12/12/2009

Family Portrait Photographer | Halton Hills, Ontario

Hayley and her 2 awesome kids braved the wind and the cold to come out for some family portraits in the fall. When they mentioned that they wanted to bring their 2 dogs as well, I said sure! But later I realized I forgot to ask what kind of dogs they were. I didn't know if I was going to face big burly dogs or what! These 2 cute pups showed up and I learned that if you say "cookie" they will look at the camera! Enjoy some of the shots:

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Photography Tip #48
Taking pictures of Christmas lights

Here we are, in the festive season! It seems that everyone on my street likes to bust out the Christmas lights. When I am driving home, and turn down my street, it is like Christmas exploded! The beautiful lights are everywhere these days, your house, your tree, shop windows, the streets etc. Here are a few tips that might help when you want to take a picture of the lights:

1. Don't use your flash. You want your camera to absorb as much of the colour and light coming from the scene as possible. Using a flash will usually brighten the scene and the Chirstmas lights may not even look like they are on.

2. Use a tripod. Since you will be shooting in the dark with no flash, your camera will want to slow down the shutter speed to let in as much light as possible to make the proper exposure. If your camera moves at all (even from your breathing) while the shutter is open, you will have blur in the image. If you don't have a tripod, stabilize your camera in some other way, like on a table or the hood of your car. You might even notice that the movement you cause by pressing the shutter button can cause some blur, so using your self-timer can be helpful too.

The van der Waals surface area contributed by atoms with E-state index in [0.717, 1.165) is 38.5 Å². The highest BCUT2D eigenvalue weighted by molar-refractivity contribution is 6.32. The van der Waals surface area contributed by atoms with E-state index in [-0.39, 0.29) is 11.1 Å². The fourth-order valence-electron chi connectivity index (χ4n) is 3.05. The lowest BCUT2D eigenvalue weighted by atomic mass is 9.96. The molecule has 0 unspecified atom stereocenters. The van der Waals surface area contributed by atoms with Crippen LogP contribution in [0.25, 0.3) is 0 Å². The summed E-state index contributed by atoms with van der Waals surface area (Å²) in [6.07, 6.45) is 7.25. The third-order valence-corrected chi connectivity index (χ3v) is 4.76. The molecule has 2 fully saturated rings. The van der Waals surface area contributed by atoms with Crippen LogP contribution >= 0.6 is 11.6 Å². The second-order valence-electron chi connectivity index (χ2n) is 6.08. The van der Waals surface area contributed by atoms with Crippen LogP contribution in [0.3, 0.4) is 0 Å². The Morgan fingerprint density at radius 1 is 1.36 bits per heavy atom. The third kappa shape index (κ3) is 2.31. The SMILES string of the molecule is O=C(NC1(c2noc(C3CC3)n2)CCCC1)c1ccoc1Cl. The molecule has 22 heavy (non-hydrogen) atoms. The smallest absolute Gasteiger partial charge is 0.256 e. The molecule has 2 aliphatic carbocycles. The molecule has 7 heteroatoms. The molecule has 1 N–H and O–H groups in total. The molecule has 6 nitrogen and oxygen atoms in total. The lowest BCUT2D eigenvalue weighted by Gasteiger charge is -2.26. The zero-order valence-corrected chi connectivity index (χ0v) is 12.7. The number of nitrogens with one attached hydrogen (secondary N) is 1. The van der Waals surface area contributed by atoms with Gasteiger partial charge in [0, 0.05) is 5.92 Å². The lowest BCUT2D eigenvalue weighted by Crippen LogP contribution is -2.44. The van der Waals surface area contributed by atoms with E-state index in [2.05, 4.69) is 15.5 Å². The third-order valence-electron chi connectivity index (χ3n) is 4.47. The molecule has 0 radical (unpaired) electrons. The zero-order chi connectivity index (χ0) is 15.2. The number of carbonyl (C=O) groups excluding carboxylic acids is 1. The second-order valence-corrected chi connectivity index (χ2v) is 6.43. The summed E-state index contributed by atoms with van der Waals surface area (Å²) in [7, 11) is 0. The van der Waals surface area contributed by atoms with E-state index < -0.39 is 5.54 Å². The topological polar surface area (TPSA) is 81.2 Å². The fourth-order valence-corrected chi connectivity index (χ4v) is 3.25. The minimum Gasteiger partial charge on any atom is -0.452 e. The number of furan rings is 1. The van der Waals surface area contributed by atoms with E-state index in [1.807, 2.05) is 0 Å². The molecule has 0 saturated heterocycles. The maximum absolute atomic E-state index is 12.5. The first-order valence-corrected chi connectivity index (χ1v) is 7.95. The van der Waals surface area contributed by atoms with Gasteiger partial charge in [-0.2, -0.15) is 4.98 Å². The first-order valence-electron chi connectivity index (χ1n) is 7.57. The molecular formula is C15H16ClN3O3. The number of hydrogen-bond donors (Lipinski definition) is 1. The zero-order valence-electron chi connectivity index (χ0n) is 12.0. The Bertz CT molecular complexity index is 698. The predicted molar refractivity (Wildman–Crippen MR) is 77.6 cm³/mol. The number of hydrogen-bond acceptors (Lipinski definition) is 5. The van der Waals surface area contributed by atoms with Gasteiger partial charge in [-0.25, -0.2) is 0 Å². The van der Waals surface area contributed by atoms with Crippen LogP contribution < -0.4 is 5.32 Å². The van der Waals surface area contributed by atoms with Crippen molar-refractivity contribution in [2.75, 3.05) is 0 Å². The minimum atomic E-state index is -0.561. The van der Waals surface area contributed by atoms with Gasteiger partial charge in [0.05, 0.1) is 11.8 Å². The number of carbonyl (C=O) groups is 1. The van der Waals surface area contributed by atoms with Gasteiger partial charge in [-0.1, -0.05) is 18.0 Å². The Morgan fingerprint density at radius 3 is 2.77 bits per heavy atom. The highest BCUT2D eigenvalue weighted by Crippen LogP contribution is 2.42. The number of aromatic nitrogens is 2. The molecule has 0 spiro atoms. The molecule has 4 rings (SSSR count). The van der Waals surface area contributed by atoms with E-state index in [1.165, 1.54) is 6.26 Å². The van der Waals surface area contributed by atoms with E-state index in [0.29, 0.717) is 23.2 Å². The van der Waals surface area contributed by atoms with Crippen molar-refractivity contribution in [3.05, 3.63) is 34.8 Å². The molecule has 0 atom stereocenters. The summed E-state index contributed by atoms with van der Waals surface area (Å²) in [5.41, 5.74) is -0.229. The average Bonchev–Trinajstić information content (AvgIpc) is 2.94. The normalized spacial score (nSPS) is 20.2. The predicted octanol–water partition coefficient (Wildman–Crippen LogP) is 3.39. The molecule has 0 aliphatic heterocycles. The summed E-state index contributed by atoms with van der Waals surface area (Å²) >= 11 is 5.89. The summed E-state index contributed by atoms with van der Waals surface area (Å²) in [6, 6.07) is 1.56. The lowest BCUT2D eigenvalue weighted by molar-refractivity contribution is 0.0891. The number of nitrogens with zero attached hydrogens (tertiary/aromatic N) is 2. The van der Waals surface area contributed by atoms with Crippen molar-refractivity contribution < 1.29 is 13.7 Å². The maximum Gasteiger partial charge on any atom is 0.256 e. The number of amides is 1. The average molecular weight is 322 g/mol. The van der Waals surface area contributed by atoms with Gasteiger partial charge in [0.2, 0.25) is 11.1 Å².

3. Control your shutter speed. If you are brave enough to switch the dial away from "auto" you can have complete control over your own shutter speed. The longer you keep the shutter open, the more light will come in, which can sometimes lead to pretty cool effects. Play around with shutter speeds from 1 second to 30 seconds and see the different results that you get.

4. Don't try and put a person in the picture. These tips are for shooting a scene without people. If you put a person in front of your camera and use all the tips above, chances are that they will move. They can't help it. Like I said, any movement while the shutter is open will lead to blur. So these are not good tips for shooting a portrait.

Here are a few samples that I took in the last few years just around my house.

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And this one is purposely out of focus, but I thought it was cool!

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Happy shooting!

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